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Reshaping the Internet Video Market

Just as we put the finishing touches on our Internet Video: Direct-to-Consumer Services (Second Edition) report this week, word came that a couple more Internet video pioneers were closing their doors, or at least seriously revamping their game plan. Vongo (the subscription movies-on-demand service from Starz) will end its service on September 20, 2008. As you'll recall, Starz recently announced a collaboration with Verizon, which provided some clues as to why the company pulled the plug on its stand-alone Internet movie service. The Starz Play service is the first of what Starz officials expect to be more white-labeled deployments of its service. In the meantime, ClickStar, which was a collaboration between Morgan Freeman and Revelations Entertainment, officially closed.

There is no question that among many of the premium Internet video efforts that exist today, the movie services have suffered the most, and largely due to the inabiltiy by consumers to view the content directly on their televisions. If you throw out the significant users of Internet video services such as Xbox LIVE! (and we'll get to its impact later), our TV 2.0: The Consumer Perspective study, conducted in Q2 2008, finds that a very small sliver - 1.5% - of broadband users surveyed are actually paying to rent or download movies in any given month. This compares to 24% who watch primetime TV shows on the Internet in any given month, and about 3.5% who pay to download TV shows from iTunes or other sites.

If you look just at the August 2007 fire sale of Movielink ($6.6 million from Blockbuster) - in which five major motion pictures studios had invested close to $150 million, the economics of the movies-only services have not been favorable. At the time of the purchase (the first half of 2007), Movielink had lost about $10 million on revenues of $1.9 million.

Something's gotta give here, and the movie services recognize this. In April, for example, CinemaNow (another early entrant in the online movie distribution business) announced that it would work with Technicolor to build a platform for the electronic delivery of movies, TV shows, music and software to consumers via a broadband Internet connection. This platform will include content encoding and encryption, digital rights management (DRM), hosting and storage, promotions and ad management, streaming or download delivery, order fulfillment, reporting, and forensics. Like Starz, CinemaNow sees that while the consumer-facing services for movie rentals and downloads may not scale, they can certainly offer white-label services that do create new opportunities to distribute content to wider audiences.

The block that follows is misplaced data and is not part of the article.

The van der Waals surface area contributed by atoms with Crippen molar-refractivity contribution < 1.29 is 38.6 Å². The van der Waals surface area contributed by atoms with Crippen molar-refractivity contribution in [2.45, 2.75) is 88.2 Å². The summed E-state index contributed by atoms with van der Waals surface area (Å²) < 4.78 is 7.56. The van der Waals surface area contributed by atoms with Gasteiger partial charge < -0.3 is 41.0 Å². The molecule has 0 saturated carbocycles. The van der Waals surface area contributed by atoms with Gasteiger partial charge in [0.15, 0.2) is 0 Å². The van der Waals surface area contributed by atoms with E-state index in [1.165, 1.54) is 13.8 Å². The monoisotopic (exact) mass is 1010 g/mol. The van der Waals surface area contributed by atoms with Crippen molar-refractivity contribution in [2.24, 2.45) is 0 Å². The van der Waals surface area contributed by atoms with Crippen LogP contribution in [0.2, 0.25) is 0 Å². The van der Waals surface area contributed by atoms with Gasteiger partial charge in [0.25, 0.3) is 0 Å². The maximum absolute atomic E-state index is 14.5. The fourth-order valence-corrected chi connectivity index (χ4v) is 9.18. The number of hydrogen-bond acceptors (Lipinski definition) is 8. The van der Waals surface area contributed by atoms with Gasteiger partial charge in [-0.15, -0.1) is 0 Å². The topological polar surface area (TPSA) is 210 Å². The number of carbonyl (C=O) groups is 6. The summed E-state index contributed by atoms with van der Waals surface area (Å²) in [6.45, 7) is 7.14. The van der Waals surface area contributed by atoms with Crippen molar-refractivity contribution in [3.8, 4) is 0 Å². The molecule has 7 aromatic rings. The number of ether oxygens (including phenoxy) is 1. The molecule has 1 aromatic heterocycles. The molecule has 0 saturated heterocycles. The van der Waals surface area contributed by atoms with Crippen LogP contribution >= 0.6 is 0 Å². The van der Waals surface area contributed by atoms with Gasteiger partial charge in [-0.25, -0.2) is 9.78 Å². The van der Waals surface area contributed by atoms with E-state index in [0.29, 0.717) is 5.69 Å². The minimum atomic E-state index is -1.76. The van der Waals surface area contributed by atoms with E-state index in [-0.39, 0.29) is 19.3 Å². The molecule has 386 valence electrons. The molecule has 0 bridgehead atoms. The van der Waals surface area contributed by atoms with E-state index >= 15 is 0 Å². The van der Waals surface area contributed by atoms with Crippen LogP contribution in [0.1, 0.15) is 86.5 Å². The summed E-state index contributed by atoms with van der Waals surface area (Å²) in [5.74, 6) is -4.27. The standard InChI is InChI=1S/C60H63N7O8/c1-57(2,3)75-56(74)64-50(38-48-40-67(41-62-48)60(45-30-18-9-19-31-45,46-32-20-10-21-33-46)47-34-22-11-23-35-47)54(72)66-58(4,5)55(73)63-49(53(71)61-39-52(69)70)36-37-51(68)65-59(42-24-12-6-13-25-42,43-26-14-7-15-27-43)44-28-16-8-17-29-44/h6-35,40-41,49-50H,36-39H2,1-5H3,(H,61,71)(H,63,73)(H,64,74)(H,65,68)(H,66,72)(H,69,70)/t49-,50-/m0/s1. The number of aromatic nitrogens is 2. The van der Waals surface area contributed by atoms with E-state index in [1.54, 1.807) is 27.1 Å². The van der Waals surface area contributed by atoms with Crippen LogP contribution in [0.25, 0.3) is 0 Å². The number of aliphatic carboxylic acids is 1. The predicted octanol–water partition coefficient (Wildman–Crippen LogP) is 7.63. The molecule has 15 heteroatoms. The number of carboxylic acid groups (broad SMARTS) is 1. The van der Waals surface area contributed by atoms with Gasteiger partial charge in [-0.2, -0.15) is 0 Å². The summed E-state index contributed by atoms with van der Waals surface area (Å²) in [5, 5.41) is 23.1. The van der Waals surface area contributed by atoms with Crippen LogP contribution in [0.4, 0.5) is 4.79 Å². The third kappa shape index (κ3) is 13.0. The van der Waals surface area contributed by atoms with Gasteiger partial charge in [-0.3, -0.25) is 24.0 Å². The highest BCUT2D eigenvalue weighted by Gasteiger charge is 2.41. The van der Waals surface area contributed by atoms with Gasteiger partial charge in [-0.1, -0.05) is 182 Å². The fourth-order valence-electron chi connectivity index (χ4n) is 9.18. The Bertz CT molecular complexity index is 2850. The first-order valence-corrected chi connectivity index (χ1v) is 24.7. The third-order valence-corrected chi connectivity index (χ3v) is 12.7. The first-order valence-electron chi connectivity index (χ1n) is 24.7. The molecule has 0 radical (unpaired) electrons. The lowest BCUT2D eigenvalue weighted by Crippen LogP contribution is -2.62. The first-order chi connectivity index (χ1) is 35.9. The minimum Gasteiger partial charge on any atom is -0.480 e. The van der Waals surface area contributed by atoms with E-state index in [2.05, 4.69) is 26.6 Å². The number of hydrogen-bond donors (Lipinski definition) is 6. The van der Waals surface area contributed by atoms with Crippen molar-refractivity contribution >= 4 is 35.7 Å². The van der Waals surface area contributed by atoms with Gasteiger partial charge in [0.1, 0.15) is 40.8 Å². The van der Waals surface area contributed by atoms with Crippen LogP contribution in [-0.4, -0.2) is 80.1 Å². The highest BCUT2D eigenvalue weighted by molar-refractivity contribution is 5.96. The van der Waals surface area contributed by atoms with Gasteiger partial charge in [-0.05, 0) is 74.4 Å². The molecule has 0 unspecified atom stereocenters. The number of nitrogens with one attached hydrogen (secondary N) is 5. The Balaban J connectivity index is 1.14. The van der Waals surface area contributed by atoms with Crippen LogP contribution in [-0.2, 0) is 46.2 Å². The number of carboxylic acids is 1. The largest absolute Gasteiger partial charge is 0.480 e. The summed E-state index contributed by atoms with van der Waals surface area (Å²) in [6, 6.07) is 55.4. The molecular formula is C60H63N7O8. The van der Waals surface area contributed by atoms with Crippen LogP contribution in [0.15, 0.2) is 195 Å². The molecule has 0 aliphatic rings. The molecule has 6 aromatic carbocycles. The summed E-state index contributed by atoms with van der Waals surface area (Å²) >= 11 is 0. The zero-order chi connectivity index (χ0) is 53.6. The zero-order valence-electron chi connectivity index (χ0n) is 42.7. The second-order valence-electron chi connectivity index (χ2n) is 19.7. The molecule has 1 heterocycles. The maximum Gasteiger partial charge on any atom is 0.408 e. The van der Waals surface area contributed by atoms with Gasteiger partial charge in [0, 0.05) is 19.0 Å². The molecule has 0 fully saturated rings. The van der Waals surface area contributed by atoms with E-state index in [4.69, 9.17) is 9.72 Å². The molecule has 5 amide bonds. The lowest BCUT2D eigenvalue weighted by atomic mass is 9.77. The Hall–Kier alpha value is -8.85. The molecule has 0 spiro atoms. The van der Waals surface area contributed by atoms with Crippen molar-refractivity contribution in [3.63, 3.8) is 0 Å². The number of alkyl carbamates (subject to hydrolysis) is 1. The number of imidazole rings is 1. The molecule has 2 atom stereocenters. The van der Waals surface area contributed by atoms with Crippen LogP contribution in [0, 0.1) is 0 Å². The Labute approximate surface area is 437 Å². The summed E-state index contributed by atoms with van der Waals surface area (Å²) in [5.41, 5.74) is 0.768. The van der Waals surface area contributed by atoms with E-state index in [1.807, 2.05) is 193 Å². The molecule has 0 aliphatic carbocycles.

The second key point is that - to both survive and thrive - the Internet video services have to be easily accessible from the television set. This is something that Netflix has pursued quite successfully, as the Roku Netflix player has sold quite well since introduction in May. With LG's introduction of the BD300 Network Blu-ray Disc Player and the Xbox 360 supporting Netflix's Instant Queue, Netflix has set itself up well to take advantage of today's predominant video consumption model (the DVD), while keeping its options for digital distribution open to a larger audience down the road. We would fully expect Blockbuster to follow a similar approach with Movielink.

Here was a startling figure from our TV 2.0 study - among consumers who watch Internet video, only 5% use an iPod or other portable multimedia player to do so! The vast majority of Internet video consumption today is still occuring at the PC. With Apple's great penchant for self-promotion, one almost bought into the iPod as being the panacea for driving paid Internet video services. Guess what? Apple doesn't rule in Internet video. It's Microsoft! In estimating the revenues that Apple and Microsoft are deriving from video downloads and rentals this year (U.S. households), our estimates indicate that Xbox LIVE will bring in about $291 million in video revenues to Microsoft, whereas Apple is looking at $213 million!

The results from TV 2.0 are indicative of the direction that the Internet video market needs to move ... straight to the TV. Whether it's the broadband connected TiVo box (35% of users access's Unbox service on at least a monthly basis) or the Xbox 360 (24% of users pay for video content on at least a monthly basis), Internet video services show a significantly-higher growth potential when they are linked directly to the household's primary entertainment center. When 2.8% of all U.S. broadband households are paying for Internet video from an Xbox 360 - and only 1.5% are paying for Internet video consumed at the PC or the portable MP3 player, the results are clear. To not only survive but thrive, Internet video services must be more accessible directly from the primary entertainment center in the home. How the consumer electronics industry evolves to take advantage of growing array of premium Internet video content (both user-paid and ad-supported) will be a key development to watch in the coming years.